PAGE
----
It took me a long time to finally sit down and read The Shining. The Shining is a multi-layered tale about hauntings both in the ghostly variety and in the sense of the past and how its influences, its echoes, stay with us through the present. The Shining is Jack Torrance’s story through and through as the Overlook hotel’s ghosts and the ghosts of his own past conspire to send him spiraling down the path to madness. Doctor Sleep is Danny Torrence’s story. While in The Shining Danny serves a vital purpose in helping build tension while simultaneously providing a means through which we can get a glimpse inside both Jack and Wendy’s heads he doesn’t really take center stage. In The Shining Danny Torrance is an innocent caught up in the whirlwind of his father’s madness. Doctor Sleep deals with the natural progression of those elements and we see Danny stepping into the shoes of his father as he desperately fights the ghosts of his own past and the strain his abilities place on his conscious.
Doctor Sleep is a broader novel than The Shining. Where The Shining is a fairly intimate portrait of a family’s disintegration Doctor Sleep takes a much more detailed look at the Shining itself and the responsibilities, and as we quickly learn, the threats it thrusts upon its recipients. The introduction of the True Knot, a truly horrific group of psychic vampires who feed off the pain and suffering of individuals who have the Shining, is an interesting one. One particular moment, as the True Knot sits across the river from New York breathing in the “steam” from the many victims on September 11th solidifies how their immortality (and the means through which they achieve it) has cost them their humanity. Dan has fallen far from the child seen in The Shining using alcohol and drugs to dull his abilities; his addiction is further complicated by the inheritance of the Torrance anger.
Doctor Sleep is also very much about addiction and recovery. In an interview with NPR King states that: “The other thing that sort of interested me was that Jack Torrance never tries Alcoholics Anonymous. That is never even mentioned in The Shining. He does what they call “white-knuckle sobriety” — he’s doing it all by himself. I wondered what it would be like to see Danny first as an alcoholic and then see him in AA.” As a result the novel leans heavily on philosophy of AA as Dan begins his journey towards sobriety. Its a very different path than his father took and the clarity of mind that Dan seeks (and achieves) as a result help him at least in a small part to accept the abilities he has spent his whole life with. Dan’s history with the Overlook and its deceased denizens has granted him a certain familiarity with death and it feels somehow fitting that a child so terrorized by ghosts grows into a man who spends his days (and nights) help ease the sick and elderly into a peaceful death.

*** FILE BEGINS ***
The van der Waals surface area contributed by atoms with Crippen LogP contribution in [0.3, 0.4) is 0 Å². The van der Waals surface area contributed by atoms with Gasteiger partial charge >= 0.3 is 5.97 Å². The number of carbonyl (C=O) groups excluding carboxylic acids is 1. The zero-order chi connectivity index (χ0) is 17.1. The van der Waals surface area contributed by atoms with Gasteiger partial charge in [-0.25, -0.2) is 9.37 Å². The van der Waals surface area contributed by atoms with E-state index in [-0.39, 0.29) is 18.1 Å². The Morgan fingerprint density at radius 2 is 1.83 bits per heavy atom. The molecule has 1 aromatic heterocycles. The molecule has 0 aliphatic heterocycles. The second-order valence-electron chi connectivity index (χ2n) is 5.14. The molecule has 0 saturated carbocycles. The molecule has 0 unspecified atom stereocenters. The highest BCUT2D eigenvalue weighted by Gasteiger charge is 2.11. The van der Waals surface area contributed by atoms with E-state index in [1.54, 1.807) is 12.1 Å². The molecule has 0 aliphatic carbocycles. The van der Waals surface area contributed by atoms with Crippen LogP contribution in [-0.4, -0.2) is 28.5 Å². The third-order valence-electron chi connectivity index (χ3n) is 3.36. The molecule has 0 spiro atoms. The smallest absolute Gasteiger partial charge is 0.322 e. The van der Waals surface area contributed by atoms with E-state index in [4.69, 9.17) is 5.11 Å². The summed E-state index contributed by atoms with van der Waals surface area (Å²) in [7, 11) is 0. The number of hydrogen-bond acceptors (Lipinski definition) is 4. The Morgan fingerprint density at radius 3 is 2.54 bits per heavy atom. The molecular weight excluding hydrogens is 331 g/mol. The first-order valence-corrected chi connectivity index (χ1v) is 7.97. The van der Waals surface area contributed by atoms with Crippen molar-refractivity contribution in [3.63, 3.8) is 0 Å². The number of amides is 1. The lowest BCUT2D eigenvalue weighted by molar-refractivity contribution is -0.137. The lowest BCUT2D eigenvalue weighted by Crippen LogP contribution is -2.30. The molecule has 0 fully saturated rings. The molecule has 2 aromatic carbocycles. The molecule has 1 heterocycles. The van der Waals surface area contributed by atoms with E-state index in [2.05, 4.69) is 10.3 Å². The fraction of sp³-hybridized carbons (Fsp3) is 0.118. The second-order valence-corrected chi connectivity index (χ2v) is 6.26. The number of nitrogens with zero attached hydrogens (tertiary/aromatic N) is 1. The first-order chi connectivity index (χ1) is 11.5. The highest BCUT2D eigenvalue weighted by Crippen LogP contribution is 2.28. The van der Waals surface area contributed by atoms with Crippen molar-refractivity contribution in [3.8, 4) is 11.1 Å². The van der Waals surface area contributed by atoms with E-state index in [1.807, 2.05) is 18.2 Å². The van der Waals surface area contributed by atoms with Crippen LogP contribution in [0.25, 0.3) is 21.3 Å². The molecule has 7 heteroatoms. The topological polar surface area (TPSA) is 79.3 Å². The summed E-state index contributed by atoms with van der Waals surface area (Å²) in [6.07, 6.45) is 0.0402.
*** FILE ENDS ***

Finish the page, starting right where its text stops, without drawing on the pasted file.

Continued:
Despite taking place in a rather sprawling hotel there is a certain amount of claustrophobia and oppression that permeates The Shining. While Doctor Sleep certainly plays on our fears, thanks to Dan’s troubled past and a roving group of immortals who camouflage themselves among us to prey on our children, it lacks the cloying fear and surreal elements of The Shining. As a result Doctor Sleep feels completely different from The Shining; a difference reflected in the ways Dan and Jack respond to their own addiction. There is a loneliness to The Shining that is absent in Doctor Sleep and the sense of connection that Dan has as a result of his support structure lends the novel a refreshing feel and holds at bay the bleakness that permeated Jack Torrance’s experiences.
Jack isn’t the only paternal figure into whose shoes Dan steps. Dan’s life was almost equally influenced by the presence of Dick Hallorann in his life. With the introduction of Abra Stone, a girl very strong in the Shining, Dan finds himself stepping into the role of mentor in much the same way that Dick did for him. It is Abra Stone who draws the attention of the True Knot, much as Dan drew the attention of The Overlook, and much as Dick helped Dan with the Overlook, Dan helps Abra with the True Knot. If it isn’t glaringly obvious Doctor Sleep is very much a novel about things coming full circle and looks at the past less as ghosts haunting our present selves but rather more like road signs on a journey. It isn’t a novel about forgetting the past, or even moving beyond it, but one about embracing the past despite its pain and horror so that one can be a complete and whole individual in the present. It’s a powerful message and one that King tells admirable and without any saccharine sentimentality. Doctor Sleep feels like a welcome and natural conclusion to the Torrance family’s trials and tribulations. If you enjoyed The Shining reading Doctor Sleep is a definite must.